Often survivors were silenced by well-meant advice such as “Hush up your bad dreams,” and “It’s healthier to forget,” Hayes and Roth noted.
We now realize that it takes some distance, in time and perception, to grapple with historic upheavals. The majority of the most insightful books about wars are published one or two decades after the end of fighting, such as German veteran Erich Maria Remarque’s “All Quiet on the Western Front,” published 11 years after the end of World War I.
The pitfalls of looking back too soon at the disasters of the immediate past are illustrated in the biblical story of Lot’s wife, Berenbaum said. Warned by an angel not to look back at the destruction of Sodom, she disobeyed and was instantly turned into a pillar of salt.
It was not until the1960s and ’70s that some understanding of the Holocaust reached the general public. An initial impulse was the 1961 trial in Jerusalem of Adolf Eichmann, the engineer — if not the architect — of the Holocaust.
The often-maligned television and movie industries played a major role in telling the story, with the global impact of the 1978 NBC miniseries “Holocaust,” and, as late as 1993, through Steven Spielberg’s movie “Schindler’s List,” which proved an eye-opener to a new generation.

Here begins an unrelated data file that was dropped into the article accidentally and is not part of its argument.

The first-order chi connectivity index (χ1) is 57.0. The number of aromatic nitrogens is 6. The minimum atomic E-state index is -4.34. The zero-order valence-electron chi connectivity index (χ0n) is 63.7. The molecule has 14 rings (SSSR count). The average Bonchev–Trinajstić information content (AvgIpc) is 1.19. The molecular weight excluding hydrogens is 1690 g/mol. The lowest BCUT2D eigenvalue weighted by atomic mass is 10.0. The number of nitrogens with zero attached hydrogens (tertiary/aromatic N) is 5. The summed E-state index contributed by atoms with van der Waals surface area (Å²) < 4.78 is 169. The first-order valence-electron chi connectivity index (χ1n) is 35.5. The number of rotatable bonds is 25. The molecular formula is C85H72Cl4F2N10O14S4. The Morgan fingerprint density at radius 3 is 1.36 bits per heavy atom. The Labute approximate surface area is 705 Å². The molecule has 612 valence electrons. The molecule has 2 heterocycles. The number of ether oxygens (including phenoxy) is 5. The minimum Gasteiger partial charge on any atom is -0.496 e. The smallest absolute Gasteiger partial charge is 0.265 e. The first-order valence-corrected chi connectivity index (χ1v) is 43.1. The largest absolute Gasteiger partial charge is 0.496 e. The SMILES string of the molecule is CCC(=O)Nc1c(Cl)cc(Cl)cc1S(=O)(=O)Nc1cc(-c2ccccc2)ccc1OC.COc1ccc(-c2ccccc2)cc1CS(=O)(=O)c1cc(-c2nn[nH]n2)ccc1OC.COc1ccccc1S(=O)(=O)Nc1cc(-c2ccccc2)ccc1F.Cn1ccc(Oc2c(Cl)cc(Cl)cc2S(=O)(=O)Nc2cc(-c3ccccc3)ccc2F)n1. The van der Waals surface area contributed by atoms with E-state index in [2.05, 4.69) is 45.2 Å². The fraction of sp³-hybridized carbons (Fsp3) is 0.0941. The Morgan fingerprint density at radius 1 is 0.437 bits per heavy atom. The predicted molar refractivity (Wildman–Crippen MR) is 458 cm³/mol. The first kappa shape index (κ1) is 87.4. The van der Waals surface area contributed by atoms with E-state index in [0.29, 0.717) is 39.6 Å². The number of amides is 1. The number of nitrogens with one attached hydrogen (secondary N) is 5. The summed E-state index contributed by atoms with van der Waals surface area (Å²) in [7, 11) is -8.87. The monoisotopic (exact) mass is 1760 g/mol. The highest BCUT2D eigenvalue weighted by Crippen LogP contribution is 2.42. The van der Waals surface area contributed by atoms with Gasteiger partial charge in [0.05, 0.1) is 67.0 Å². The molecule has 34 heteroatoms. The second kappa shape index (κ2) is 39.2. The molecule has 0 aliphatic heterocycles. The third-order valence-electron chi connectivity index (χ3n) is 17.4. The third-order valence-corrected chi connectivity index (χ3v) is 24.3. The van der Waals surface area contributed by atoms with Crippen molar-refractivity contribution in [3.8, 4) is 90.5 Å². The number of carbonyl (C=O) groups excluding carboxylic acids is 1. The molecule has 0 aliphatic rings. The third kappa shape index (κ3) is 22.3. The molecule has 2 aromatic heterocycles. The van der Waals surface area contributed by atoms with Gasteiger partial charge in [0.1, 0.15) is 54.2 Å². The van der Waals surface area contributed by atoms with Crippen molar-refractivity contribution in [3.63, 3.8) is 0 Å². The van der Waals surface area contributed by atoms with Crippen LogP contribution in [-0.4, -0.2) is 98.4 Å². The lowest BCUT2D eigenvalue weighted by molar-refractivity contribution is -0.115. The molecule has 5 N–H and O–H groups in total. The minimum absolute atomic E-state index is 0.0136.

As Comet rose to top executive positions with the American Zionist Youth Foundation, Joint Distribution Committee and the Jewish Federation organizations, he maintained his ties with Wiesel.
Toward the end of our interview, Comet recalled two sides of his friend.
In 1970, Comet had asked Wiesel to address the top Jewish leaders assembled in Kansas City, Mo., for the General Assembly of the Council of Jewish Federations. Rather than praise his high-powered audience members for their devotion and generosity, as was — and is – customary at such events, Wiesel took the opportunity to indict the inactivity of American Jewry during the Holocaust in a damning statement.
After briefly touching on his own experiences, Wiesel asked his audience, “How were we able to survive in those conditions? Why would we even want to survive? We were impelled by the need to live to tell the story, for we felt that if you knew, you would act. If we had known then what we know now, namely that you did not act, we would not have been able to survive.”
Comet recalled a happier incident from the following year’s Federation General Assembly, when Wiesel read from the manuscript of one of his works in progress.
In Comet’s words, “Elie walked into the room, sat down at the table with his manuscript, looked at the audience, closed his eyes and started singing a Yiddish song, ‘If I had the strength, I would rush through the streets shouting the holiness of the Sabbath.’ After the reading, Elie closed his manuscript, looked up again, and repeated the song.”
Fortunately, Comet concluded, “Elie did have the strength to run through the streets of our consciousness, proclaiming his message of the sanctity of life.”